It has been a difficult year for the stock market as a whole, and both AMD and Nvidia have been severely affected by the cryptocurrency crash in recent months. According to MarketWatch, AMD finished 2018 as the best-performing stock on the S&P 500, with an increase of 79.6%. And the company was added to the Nasdaq-100 index just recently.
In contrast, the stock of AMD’s graphics-chip competitor Nvidia performed poorly. The stock price of Nvidia plummeted at the end of the year after achieving record highs over the past few years. According to CNBC, Nvidia stock’s 54 percent decline in the fourth quarter made it the worst-performing S&P 500 company during that time.
To be fair, AMD fell 40.2% from its September high as the year came to a close. Nvidia’s business is closely tied to demand GPUs, whether for gaming, AI, or autonomous driving.
AMD is also receiving a boost from Intel’s recent difficulties, which include (but are not limited to) difficulties reaching mass production on its 10nm node, a shortage in 14nm production as a result, and spending the second half of the year searching for a new long-term CEO.
Intel’s stock has risen less than half a percent year-to-date, despite the company’s numerous difficulties. Not being heavily involved in graphics helped the company avoid the fourth-quarter woes that plagued both AMD and Nvidia, though the company does intend to enter the dedicated graphics market by 2020 with its Xe line. Intel was also buoyed by healthy data center growth, although it is still unclear to what extent the US-China trade war will harm the market in China—and elsewhere.
AMD appears to have an excellent opportunity in 2019 to increase its CPU market share while Intel resolves its multiple issues. And the forthcoming Navi architecture could help it combat Nvidia in the mainstream/midrange graphics market (which is where most of the volume and profit are).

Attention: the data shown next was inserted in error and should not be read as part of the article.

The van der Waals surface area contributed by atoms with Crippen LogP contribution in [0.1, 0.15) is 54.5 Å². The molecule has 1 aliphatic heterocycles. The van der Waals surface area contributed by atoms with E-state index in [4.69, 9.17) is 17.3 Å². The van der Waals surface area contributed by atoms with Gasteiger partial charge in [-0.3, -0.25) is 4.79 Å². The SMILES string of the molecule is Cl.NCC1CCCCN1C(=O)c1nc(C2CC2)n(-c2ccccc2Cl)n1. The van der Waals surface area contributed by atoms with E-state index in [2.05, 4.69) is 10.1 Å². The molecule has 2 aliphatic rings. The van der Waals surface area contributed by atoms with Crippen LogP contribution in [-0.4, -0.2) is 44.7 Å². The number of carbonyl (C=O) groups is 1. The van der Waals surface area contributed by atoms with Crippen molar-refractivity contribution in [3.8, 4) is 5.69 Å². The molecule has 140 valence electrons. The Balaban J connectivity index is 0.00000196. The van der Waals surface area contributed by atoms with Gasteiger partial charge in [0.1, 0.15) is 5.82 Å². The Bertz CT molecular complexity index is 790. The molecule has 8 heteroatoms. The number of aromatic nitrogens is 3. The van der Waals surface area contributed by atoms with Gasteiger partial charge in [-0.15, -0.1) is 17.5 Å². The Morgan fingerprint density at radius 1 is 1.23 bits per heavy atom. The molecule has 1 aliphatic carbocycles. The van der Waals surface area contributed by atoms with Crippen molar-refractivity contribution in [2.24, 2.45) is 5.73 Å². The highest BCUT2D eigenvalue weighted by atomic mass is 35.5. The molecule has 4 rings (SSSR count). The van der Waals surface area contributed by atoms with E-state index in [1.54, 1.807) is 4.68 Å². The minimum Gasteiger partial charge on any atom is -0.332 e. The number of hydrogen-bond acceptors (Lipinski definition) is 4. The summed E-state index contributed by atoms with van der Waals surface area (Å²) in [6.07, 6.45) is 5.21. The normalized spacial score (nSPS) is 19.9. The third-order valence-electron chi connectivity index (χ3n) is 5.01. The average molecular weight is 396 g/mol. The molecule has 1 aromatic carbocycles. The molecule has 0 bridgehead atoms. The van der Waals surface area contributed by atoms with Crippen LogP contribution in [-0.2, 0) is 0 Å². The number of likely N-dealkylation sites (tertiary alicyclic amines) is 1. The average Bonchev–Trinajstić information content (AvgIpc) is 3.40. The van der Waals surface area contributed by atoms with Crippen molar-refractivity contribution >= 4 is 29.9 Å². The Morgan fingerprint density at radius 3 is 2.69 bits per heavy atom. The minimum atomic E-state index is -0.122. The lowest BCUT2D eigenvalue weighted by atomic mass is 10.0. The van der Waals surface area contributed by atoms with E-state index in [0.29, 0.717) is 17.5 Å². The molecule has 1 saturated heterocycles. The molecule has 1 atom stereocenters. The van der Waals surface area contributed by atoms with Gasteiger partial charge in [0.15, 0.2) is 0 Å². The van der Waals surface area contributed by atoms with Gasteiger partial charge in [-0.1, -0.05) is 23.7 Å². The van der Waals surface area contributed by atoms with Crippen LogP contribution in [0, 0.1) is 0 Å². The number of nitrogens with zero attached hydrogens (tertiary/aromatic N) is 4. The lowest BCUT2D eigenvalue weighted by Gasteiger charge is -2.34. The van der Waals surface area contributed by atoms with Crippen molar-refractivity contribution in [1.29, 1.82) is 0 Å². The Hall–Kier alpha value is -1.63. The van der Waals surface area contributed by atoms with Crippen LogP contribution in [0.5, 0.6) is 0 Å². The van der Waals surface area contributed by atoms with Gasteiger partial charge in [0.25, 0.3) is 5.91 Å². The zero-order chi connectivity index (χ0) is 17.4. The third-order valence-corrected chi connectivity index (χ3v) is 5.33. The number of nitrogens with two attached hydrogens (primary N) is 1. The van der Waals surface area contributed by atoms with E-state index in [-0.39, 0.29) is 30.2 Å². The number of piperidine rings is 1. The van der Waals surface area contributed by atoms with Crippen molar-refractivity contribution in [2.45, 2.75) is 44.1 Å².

But make no mistake: AMD still faces an uphill battle against its two primary competitors, primarily due to its diminutive size. Being the David battling two Goliaths is undoubtedly beneficial to a company’s public image. But Nvidia’s $81.44 billion market capitalization dwarfs AMD’s $18.45 billion. And Intel’s market value of $219.55 billion is in a league of its own.
In other words, even though AMD has been able to recover from bankruptcy in recent years thanks largely to its Zen architecture, it invests significantly less in research and development than its competitors, a large portion of its high-level talent has defected to Intel, and it must continue to string together successes if it wants to reach the level of dominance occupied by Nvidia and Intel, despite their issues.
Nvidia and Intel, in particular, are better positioned to withstand market fluctuations and product issues. Nvidia is more vulnerable due to its reliance on the GPU market; however, it has been expanding its focus within this industry for several years. In contrast, AMD has had less success in growing markets such as artificial intelligence, enterprise graphics, and automotive. While AMD’s momentum is undeniable, a significant setback could still eliminate the underdog from contention.